About this Research Topic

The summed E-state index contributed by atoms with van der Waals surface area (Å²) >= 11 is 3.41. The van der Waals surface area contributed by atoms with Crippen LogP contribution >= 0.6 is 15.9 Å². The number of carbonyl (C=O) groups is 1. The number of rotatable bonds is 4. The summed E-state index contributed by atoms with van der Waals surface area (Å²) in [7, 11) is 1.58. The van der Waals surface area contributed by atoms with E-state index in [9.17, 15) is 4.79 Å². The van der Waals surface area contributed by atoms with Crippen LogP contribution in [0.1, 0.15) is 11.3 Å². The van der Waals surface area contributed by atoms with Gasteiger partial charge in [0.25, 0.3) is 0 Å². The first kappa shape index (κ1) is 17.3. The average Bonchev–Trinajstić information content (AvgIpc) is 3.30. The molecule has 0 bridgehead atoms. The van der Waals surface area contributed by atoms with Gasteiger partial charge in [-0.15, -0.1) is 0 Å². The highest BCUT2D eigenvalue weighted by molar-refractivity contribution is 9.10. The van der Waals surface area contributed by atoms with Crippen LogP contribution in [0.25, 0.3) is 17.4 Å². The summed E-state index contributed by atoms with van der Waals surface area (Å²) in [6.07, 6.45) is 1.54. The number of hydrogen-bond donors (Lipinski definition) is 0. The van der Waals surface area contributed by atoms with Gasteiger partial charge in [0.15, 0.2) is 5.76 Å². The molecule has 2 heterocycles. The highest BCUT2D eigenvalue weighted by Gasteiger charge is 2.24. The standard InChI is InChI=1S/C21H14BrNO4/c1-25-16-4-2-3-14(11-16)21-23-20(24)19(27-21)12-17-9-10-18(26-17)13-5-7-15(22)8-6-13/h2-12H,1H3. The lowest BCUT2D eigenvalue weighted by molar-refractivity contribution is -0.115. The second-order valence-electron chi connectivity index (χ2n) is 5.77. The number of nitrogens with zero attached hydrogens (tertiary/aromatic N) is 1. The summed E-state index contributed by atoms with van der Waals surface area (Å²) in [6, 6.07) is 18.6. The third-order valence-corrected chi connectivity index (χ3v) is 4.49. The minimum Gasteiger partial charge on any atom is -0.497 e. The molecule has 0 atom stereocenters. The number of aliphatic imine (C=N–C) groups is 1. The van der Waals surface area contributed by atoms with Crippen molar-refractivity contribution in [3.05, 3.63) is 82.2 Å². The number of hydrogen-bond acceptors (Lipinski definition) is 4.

It is difficult to disentangle the courses of asthma and allergies in childhood as there are common risk factors, including genetic background, and immunologic pathways which lead to a common wheezing syndrome. The parallelism of both conditions is such that certain experts do not consider proper asthma but allergic asthma. However, asthma phenotypes in children are more diverse and the importance of allergic disease in each of them varies. This Research Topic focuses on different areas such as epidemiology; genetics; pathophysiology; diagnosis; prediction and prevention; and management where the allergic condition is important for childhood asthma either as parallel entity or as a way to better phenotyping and thus managing asthma. The section on Epidemiology covers risk factors which could be associated both to asthma and allergies and focuses on the most relevant of them, trying to disentangle whether those factors are independently associated to both conditions or are mediated by each other and to what direction. The section on Genetic covers the role of allergy in gene-environmental interactions and also to what extent epigenetic changes are associated to asthma and are mediated or not by allergy. Common pathophysiology pathways of asthma and allergy are also covered in a specific section, also with the aim of underlying those which might be driving to one or the other condition. A diagnosis section is mainly devoted to biomarkers, both in blood and in breath condensate, which might distinguish between atopic and non-atopic asthma and even to predict asthma in the still non-symptomatic child. Prediction and prevention of allergy and asthma, and atopic and non-atopic asthma, is addressed in a specific section. The role of several interventions which have received much attention recently, such as PUFAs, vitamin D or probiotics are included here. To end, the “anti-allergic” treatments such as subcutaneous and sublingual immunotherapy; anti-IL5; and anti-IgE; and their role in asthma are analysed in the last section of this Research Topic.
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